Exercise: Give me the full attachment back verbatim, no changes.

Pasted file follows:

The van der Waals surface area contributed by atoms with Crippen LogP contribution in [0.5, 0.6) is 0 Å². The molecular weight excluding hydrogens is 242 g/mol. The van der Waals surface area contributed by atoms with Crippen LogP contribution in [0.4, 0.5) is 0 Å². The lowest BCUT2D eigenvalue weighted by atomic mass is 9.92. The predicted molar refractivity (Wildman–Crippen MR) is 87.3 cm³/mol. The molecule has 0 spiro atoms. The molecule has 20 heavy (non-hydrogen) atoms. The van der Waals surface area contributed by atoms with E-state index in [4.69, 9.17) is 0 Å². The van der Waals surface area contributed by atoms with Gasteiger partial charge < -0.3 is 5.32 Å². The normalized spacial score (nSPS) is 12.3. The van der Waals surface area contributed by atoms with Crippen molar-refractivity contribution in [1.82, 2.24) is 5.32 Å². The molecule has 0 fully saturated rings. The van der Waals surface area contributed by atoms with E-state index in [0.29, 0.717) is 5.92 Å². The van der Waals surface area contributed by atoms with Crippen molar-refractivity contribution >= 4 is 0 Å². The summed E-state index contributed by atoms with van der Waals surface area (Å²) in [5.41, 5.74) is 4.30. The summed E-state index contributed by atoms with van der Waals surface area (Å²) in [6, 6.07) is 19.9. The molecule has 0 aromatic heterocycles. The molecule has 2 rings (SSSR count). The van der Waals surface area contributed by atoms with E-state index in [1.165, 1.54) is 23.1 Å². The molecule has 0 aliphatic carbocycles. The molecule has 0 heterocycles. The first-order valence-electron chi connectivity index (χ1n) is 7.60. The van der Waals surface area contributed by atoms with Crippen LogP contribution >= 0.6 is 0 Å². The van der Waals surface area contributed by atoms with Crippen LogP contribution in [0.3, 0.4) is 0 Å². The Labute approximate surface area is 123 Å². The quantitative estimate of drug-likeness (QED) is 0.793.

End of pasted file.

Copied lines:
The van der Waals surface area contributed by atoms with Crippen LogP contribution in [0.5, 0.6) is 0 Å². The molecular weight excluding hydrogens is 242 g/mol. The van der Waals surface area contributed by atoms with Crippen LogP contribution in [0.4, 0.5) is 0 Å². The lowest BCUT2D eigenvalue weighted by atomic mass is 9.92. The predicted molar refractivity (Wildman–Crippen MR) is 87.3 cm³/mol. The molecule has 0 spiro atoms. The molecule has 20 heavy (non-hydrogen) atoms. The van der Waals surface area contributed by atoms with E-state index in [4.69, 9.17) is 0 Å². The van der Waals surface area contributed by atoms with Gasteiger partial charge < -0.3 is 5.32 Å². The normalized spacial score (nSPS) is 12.3. The van der Waals surface area contributed by atoms with Crippen molar-refractivity contribution in [1.82, 2.24) is 5.32 Å². The molecule has 0 fully saturated rings. The van der Waals surface area contributed by atoms with E-state index in [0.29, 0.717) is 5.92 Å². The van der Waals surface area contributed by atoms with Crippen molar-refractivity contribution >= 4 is 0 Å². The summed E-state index contributed by atoms with van der Waals surface area (Å²) in [5.41, 5.74) is 4.30. The summed E-state index contributed by atoms with van der Waals surface area (Å²) in [6, 6.07) is 19.9. The molecule has 0 aromatic heterocycles. The molecule has 2 rings (SSSR count). The van der Waals surface area contributed by atoms with E-state index in [1.165, 1.54) is 23.1 Å². The molecule has 0 aliphatic carbocycles. The molecule has 0 heterocycles. The first-order valence-electron chi connectivity index (χ1n) is 7.60. The van der Waals surface area contributed by atoms with Crippen LogP contribution >= 0.6 is 0 Å². The van der Waals surface area contributed by atoms with Crippen LogP contribution in [0.3, 0.4) is 0 Å². The Labute approximate surface area is 123 Å². The quantitative estimate of drug-likeness (QED) is 0.793.